And those odd populations may not be ‘wild’ as they are so far outside the species natural range they are probably planted, though often many decades ago. Indeed a few are known to be over 100 years-old, the date of planting being known, with the whole colony arising from that one historic action.

Llanerchaeron - mistletoe on apple trees in the walled garden

Llanerchaeron – mistletoe on apple trees in the walled garden

I’m always on the look-out for new examples and so was very pleased (and surprised!) to come across a new one today, on old apple trees in the walled garden of Llanerchaeron, near Aberaeron in Ceredigion. When I say ‘new’ I mean new to me, I’m sure the National Trust, who run the place, are already well aware that they have mistletoe. But it was a particularly interesting find for me, as it is very western indeed, possibly one of the most western I know.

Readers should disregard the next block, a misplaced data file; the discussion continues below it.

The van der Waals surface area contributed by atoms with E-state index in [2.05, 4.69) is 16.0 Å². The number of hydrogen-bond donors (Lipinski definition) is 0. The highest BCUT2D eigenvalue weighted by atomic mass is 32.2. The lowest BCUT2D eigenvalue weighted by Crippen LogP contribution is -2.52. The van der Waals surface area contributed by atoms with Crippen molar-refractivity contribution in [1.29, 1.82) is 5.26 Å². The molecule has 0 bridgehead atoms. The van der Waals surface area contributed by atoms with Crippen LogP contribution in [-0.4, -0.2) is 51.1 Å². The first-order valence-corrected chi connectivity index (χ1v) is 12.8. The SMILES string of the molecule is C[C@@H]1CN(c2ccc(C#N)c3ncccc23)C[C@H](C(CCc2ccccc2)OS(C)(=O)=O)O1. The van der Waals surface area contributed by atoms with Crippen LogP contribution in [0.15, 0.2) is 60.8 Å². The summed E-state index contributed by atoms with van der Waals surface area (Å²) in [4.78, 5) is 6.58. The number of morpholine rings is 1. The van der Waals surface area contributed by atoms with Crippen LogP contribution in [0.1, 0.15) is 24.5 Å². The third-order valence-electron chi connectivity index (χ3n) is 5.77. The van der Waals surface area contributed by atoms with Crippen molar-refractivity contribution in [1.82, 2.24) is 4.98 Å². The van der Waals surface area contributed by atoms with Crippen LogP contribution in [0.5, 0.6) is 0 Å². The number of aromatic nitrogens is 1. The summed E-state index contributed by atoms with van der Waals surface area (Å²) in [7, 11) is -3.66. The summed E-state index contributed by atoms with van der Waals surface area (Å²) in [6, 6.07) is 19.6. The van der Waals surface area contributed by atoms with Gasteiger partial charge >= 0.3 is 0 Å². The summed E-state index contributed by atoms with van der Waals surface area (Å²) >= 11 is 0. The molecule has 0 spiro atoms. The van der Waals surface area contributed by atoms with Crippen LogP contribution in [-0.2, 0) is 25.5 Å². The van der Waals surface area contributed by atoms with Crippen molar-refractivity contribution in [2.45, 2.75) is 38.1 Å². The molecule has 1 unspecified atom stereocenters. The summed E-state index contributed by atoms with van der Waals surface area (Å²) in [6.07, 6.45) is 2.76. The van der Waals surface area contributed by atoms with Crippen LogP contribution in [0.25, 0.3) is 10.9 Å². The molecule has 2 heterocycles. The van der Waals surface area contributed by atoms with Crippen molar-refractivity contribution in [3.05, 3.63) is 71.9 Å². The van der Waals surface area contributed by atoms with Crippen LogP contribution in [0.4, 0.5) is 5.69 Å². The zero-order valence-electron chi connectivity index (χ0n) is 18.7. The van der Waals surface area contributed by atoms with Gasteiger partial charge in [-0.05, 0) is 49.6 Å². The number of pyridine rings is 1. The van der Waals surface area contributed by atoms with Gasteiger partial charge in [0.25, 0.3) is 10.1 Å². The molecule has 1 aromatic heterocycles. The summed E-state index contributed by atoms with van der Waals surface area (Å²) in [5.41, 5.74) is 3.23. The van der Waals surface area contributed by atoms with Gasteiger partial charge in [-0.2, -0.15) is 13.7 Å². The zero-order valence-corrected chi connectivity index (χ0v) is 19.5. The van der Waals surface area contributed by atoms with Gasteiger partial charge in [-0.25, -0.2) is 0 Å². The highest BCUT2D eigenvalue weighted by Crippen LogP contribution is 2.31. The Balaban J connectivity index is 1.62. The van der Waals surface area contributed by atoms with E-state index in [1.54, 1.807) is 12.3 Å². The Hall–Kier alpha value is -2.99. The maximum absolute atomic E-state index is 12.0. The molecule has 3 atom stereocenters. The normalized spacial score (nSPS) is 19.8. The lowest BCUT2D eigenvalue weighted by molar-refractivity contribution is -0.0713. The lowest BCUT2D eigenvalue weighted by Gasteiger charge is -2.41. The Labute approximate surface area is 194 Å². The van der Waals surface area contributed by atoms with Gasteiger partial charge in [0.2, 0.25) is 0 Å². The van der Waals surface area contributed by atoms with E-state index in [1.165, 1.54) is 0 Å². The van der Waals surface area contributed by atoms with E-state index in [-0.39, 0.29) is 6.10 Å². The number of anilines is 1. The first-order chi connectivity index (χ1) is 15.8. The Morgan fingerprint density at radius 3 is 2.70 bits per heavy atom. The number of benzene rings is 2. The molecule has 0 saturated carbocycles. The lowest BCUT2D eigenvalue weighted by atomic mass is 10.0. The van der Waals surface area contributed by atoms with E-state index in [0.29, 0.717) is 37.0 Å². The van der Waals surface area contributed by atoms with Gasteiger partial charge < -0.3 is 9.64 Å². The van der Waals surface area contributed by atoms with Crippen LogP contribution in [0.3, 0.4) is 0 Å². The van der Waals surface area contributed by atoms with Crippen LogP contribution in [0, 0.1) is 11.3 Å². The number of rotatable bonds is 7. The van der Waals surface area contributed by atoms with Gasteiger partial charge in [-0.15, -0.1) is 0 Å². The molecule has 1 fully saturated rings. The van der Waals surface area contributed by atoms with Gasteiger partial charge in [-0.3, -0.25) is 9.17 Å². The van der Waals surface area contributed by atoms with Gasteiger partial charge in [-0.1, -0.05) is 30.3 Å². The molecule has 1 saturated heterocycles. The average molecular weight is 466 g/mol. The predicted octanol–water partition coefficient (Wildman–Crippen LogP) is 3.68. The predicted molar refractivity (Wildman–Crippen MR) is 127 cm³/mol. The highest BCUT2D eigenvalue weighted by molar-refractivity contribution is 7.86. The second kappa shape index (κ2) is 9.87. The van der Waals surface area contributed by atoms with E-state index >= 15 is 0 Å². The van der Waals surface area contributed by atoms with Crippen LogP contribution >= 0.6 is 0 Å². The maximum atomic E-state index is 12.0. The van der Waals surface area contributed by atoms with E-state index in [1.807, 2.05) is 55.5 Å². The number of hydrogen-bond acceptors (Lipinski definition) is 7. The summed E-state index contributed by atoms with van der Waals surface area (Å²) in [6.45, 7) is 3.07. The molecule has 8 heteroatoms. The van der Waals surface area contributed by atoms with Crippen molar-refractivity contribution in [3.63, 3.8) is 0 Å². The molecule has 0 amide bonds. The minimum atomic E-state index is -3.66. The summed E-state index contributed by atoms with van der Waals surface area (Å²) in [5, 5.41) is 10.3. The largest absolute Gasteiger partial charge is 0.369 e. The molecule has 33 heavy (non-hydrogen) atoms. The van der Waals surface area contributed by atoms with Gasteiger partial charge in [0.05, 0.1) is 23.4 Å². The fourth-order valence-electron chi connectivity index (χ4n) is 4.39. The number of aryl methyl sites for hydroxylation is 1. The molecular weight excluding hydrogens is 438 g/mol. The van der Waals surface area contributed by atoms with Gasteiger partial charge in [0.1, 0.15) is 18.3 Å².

Aberaeron itself is way out west, with the Llanerchaeron estate a little to its east, and today’s mistletoe is at UK grid reference SN480601. That’s an Easting of 2480, which is most definitely a very western Easting. How does this compare to other western mistletoe populations? Fairly well actually. The most obvious one to compare it to is the small population at Cotehele, another National Trust-owned historic estate, away south in England on the Cornish/Devon border, overlooking the Tamar Estuary. The mistletoe there is acknowledged to be some of Britain’s most western. But could today’s mistletoe be even further west? Has the west just been won by Llanerchaeron mistletoe?

Llanerchaeron - detail of mistletoe on apple trees in the walled garden, with berries just beginning to show white

Llanerchaeron – detail of mistletoe on apple trees in the walled garden, with berries just beginning to show white